By Anjan Ray
India seems to have earned a huge diplomatic recognition at the end of the Bali Summit of twenty leading economic powers —the so-called G20—of the world.
A now-famous Indian sentiment echoed through the halls of Bali Summit in Indonesia and summed up the message of the leaders’ meet: “Today is not the era of war”.
The closing statement after the Bali Summit on November 15-16 includes the sentence that Indian Prime Minister, Narendra Modi, told his counterpart Russian president, Vladimir Putin, in course of their interaction in the context of the Samarkand meet of Shanghai Co-operation Organisation.
This could be seen as a shadow diplomatic war between India and China, one of conflicting views of India and China on legitimacy of the use of force in solving problems.
Emerging on the global scene after three years of self-imposed absence since the pandemic broke out, the Chinese president Xi Jinping was mingling with other leaders without any mask, when his country was still passing through the strictest covid restrictions under Xi’s zero covid policy. Lock-down protests are turning hysterical.
President Xi had refrained from naming Russia and its Ukraine war in his opening statement and did not openly even refer to the word “war” in his references to Ukraine. He had only mentioned hostilities in different other names, in deference to what the Russian leader Putin has done. Putin has continued to mention his Ukraine campaign as “special military operation”.
The triumph of India in couching diplomatic statements in the light of its ideas would have significant impact in forthcoming one year when India would remain the president of the G20.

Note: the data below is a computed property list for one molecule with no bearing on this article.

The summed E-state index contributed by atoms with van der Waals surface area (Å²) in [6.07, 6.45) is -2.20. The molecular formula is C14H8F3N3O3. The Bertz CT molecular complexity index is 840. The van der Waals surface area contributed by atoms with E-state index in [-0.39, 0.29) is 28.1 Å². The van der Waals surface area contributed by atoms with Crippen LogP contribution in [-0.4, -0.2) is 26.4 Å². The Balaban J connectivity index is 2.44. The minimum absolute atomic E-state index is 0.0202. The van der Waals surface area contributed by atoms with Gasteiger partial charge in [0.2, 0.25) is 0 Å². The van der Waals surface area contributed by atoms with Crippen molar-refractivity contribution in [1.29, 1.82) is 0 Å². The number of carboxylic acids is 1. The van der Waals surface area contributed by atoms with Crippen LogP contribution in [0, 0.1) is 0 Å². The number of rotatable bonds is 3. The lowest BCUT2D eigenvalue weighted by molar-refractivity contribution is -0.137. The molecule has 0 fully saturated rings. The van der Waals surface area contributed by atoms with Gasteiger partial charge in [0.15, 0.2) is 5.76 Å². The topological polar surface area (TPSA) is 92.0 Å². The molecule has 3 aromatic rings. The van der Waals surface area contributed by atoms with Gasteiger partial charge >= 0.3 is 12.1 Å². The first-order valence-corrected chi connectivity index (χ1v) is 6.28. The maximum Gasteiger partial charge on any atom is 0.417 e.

The global media has also in the end acknowledged India’s role in bringing about a consensus viewpoint on Ukraine which had riven the countries joining the Summit. While the West, led by USA and EU, insisted outright condemnation of Russia for its Ukraine war, China and its handful of protege countries, refused such language.
Way before the actual invasion of Ukraine by Russia, China had declared Russia as its “no-limits” friend and ever since had tacitly backed the Russian position in international forum.
This was more of an insistence on its own position in diplomatic matters than only a support for Russia. China had threatened use of force to take over Taiwan and also implement its mandate in wide areas of international disputes to force its post of view.
For example, China had insisted on having the whole of South China Sea as its exclusive sovereign territory and even clashed with local rim countries, like Vietnam and Philippines, on claiming islands and stretches of international shipping channels as its own.
China had also fought a bloody pitched battle with India on its Himalayan borders persistently claiming vast stretches of border areas and even one Indian state as its own.
In this context of China’s assertion of its rights through use of force presented a choice similar to Putin’s. India had put forward the alternative narrative of resolution through diplomacy and dialogue. This was a game of conflicting views and assertion of national power.
The West seems to have got a newly won powerful friend in its negotiations with Russia in this global platform. Russia had proved to be difficult and at the same time too powerful and important to be ignored or sidelined. Yet, the west had no handle on Russia and the sanctions and souring of relations had further distanced the two sides.
Indian mediation in this estranged relationship could become critical facilitating factor. This is what the west seems to have discovered by the end of the Bali Summit. (IPA Service)